The question of a therapist working with more than one child from the same family gives important insight into the dynamics of therapy. 

It is a question that I get asked a lot, so let’s explore it together. In my experience, families are often pressed logistically for time and getting their children to different appointments and agencies, which is a part of why I get asked, “Will you work with both of my children,” or a variation of it, on a semi-regular basis. family counseling in northern colorado

There are critical items that should be considered between a therapist and a family when working with multiple siblings. 

My first priority is having a conversation with my client about it. If I know two siblings have a strong relationship with minimal sibling conflict, then I am significantly more open to the possibility of working with both. 

A bigger age gap can be more indicative of a successful relationship with more than one sibling in my experience. To put it simply, sometimes there can be a higher chance of conflict between a 12 and 14 year-old in a similar developmental bracket than there can be with a 12 year-old and a sibling who is in college, or out of the house. 

family counseling northern coloradoUltimately, the biggest question for me is, “Does my client express an openness to it?” 

Even if two siblings have a strong relationship, a client might want to feel like their relationship with their therapist is uniquely theirs, and that is a completely valid response. A client’s relationship with their therapist is uniquely individual between the two parties, and they may find themselves challenged in sharing information about a sibling with their therapist. I make a point of emphasizing that I will need to maintain confidentiality with each of my clients, but it can be difficult in certain situations with sibling conflict when both siblings know the other one is working with me.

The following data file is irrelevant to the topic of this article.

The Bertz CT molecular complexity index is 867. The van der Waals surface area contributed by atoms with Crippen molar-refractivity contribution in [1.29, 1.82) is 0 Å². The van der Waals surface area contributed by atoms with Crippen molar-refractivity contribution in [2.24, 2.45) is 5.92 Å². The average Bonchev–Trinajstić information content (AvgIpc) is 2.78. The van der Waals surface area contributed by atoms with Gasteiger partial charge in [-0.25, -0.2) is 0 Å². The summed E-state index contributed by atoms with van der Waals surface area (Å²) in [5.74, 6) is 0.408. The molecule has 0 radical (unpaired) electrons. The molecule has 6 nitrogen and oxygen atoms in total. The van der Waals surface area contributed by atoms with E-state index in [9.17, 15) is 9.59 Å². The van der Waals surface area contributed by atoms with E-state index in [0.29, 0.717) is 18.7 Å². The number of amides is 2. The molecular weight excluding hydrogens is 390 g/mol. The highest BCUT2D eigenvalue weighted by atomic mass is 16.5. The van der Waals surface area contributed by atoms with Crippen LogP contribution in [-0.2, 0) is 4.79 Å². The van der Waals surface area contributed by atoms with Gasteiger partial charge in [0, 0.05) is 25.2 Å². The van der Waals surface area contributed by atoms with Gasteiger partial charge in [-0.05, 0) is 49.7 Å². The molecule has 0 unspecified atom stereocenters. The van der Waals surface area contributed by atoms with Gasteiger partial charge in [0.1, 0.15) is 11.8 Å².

Ultimately, I can process with each of my clients about what is going on, but I cannot reveal what the other sibling has said, as that confidentiality applies itself to two individual relationships. 

Working with separated parents of siblings can also present unique dynamics. Some parents want to take more of an active role in their child’s therapy than other parents (there isn’t a specific ‘wrong’ or ‘right’ amount), but working with different households can sometimes impact a therapist’s working relationship with both individuals. 

As a therapist, I need to be as objective as possible in helping my client find strength and security in both relationships.

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 A massive indicator of success is when two separated parents can sit down and put their child’s needs first before any sources of interpersonal conflict. 

Additionally, it is common for me to see siblings working with different therapists within the same agency. Sometimes, a client may feel more comfortable working with a therapist of a similar gender, age, faith-based background, or other orientation that they identify with. 

If you’re sharing intimate items with your therapists, this is a completely understandable consideration! One item to remember is that even if I have a good relationship with your child and a working relationship with you, as a parent, you can still explore your options! 

There may be a better fit with another therapist within the same agency.

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Working with multiple clients within a family can present unique challenges, but also a unique set of opportunities. 

It can be an opportunity for a family to both ease the logistical burden of getting to different appointments and locations, but also to develop a strong and trusting relationship with a therapist who you feel good about working with your children.